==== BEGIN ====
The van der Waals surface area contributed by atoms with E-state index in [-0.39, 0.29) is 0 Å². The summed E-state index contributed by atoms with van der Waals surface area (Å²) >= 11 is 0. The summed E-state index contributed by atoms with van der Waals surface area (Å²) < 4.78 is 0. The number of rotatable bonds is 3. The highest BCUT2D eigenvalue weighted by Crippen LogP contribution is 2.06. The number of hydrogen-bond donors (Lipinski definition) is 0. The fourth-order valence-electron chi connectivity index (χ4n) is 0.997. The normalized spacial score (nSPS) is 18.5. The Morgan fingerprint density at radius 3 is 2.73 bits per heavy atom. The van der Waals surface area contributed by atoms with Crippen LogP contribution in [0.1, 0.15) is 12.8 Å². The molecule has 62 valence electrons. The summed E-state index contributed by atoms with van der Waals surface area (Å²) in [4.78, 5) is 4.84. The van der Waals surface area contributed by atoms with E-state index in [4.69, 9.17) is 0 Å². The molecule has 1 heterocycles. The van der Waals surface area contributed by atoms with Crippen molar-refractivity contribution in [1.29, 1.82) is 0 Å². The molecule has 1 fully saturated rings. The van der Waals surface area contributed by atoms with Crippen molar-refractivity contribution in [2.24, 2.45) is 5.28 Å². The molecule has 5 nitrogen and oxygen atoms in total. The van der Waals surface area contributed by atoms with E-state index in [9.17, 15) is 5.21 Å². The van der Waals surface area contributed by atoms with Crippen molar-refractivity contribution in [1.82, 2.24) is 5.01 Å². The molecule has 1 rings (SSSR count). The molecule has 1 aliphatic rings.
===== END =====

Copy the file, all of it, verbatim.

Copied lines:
The van der Waals surface area contributed by atoms with E-state index in [-0.39, 0.29) is 0 Å². The summed E-state index contributed by atoms with van der Waals surface area (Å²) >= 11 is 0. The summed E-state index contributed by atoms with van der Waals surface area (Å²) < 4.78 is 0. The number of rotatable bonds is 3. The highest BCUT2D eigenvalue weighted by Crippen LogP contribution is 2.06. The number of hydrogen-bond donors (Lipinski definition) is 0. The fourth-order valence-electron chi connectivity index (χ4n) is 0.997. The normalized spacial score (nSPS) is 18.5. The Morgan fingerprint density at radius 3 is 2.73 bits per heavy atom. The van der Waals surface area contributed by atoms with Crippen LogP contribution in [0.1, 0.15) is 12.8 Å². The molecule has 62 valence electrons. The summed E-state index contributed by atoms with van der Waals surface area (Å²) in [4.78, 5) is 4.84. The van der Waals surface area contributed by atoms with E-state index in [4.69, 9.17) is 0 Å². The molecule has 1 heterocycles. The van der Waals surface area contributed by atoms with Crippen molar-refractivity contribution in [1.29, 1.82) is 0 Å². The molecule has 1 fully saturated rings. The van der Waals surface area contributed by atoms with Crippen molar-refractivity contribution in [2.24, 2.45) is 5.28 Å². The molecule has 5 nitrogen and oxygen atoms in total. The van der Waals surface area contributed by atoms with E-state index in [9.17, 15) is 5.21 Å². The van der Waals surface area contributed by atoms with Crippen molar-refractivity contribution in [1.82, 2.24) is 5.01 Å². The molecule has 1 rings (SSSR count). The molecule has 1 aliphatic rings.